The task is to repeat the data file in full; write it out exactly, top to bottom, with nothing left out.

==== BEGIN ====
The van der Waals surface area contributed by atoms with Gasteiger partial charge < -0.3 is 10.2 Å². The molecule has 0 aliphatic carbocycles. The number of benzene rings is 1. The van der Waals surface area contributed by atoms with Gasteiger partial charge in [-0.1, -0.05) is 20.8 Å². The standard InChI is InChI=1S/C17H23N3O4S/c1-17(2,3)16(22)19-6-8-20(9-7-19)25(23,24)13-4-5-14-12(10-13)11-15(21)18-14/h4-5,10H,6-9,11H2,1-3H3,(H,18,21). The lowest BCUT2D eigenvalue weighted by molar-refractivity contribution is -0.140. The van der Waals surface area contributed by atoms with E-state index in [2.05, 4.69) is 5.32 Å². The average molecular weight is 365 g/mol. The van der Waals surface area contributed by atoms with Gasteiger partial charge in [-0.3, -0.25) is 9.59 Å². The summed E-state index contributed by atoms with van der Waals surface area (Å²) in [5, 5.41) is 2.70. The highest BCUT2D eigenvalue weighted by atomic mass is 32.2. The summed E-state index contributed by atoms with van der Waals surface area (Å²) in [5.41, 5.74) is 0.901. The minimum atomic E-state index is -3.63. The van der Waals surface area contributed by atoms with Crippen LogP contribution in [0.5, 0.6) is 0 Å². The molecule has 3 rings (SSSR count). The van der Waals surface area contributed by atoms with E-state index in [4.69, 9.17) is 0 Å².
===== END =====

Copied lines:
The van der Waals surface area contributed by atoms with Gasteiger partial charge < -0.3 is 10.2 Å². The molecule has 0 aliphatic carbocycles. The number of benzene rings is 1. The van der Waals surface area contributed by atoms with Gasteiger partial charge in [-0.1, -0.05) is 20.8 Å². The standard InChI is InChI=1S/C17H23N3O4S/c1-17(2,3)16(22)19-6-8-20(9-7-19)25(23,24)13-4-5-14-12(10-13)11-15(21)18-14/h4-5,10H,6-9,11H2,1-3H3,(H,18,21). The lowest BCUT2D eigenvalue weighted by molar-refractivity contribution is -0.140. The van der Waals surface area contributed by atoms with E-state index in [2.05, 4.69) is 5.32 Å². The average molecular weight is 365 g/mol. The van der Waals surface area contributed by atoms with Gasteiger partial charge in [-0.3, -0.25) is 9.59 Å². The summed E-state index contributed by atoms with van der Waals surface area (Å²) in [5, 5.41) is 2.70. The highest BCUT2D eigenvalue weighted by atomic mass is 32.2. The summed E-state index contributed by atoms with van der Waals surface area (Å²) in [5.41, 5.74) is 0.901. The minimum atomic E-state index is -3.63. The van der Waals surface area contributed by atoms with Crippen LogP contribution in [0.5, 0.6) is 0 Å². The molecule has 3 rings (SSSR count). The van der Waals surface area contributed by atoms with E-state index in [4.69, 9.17) is 0 Å².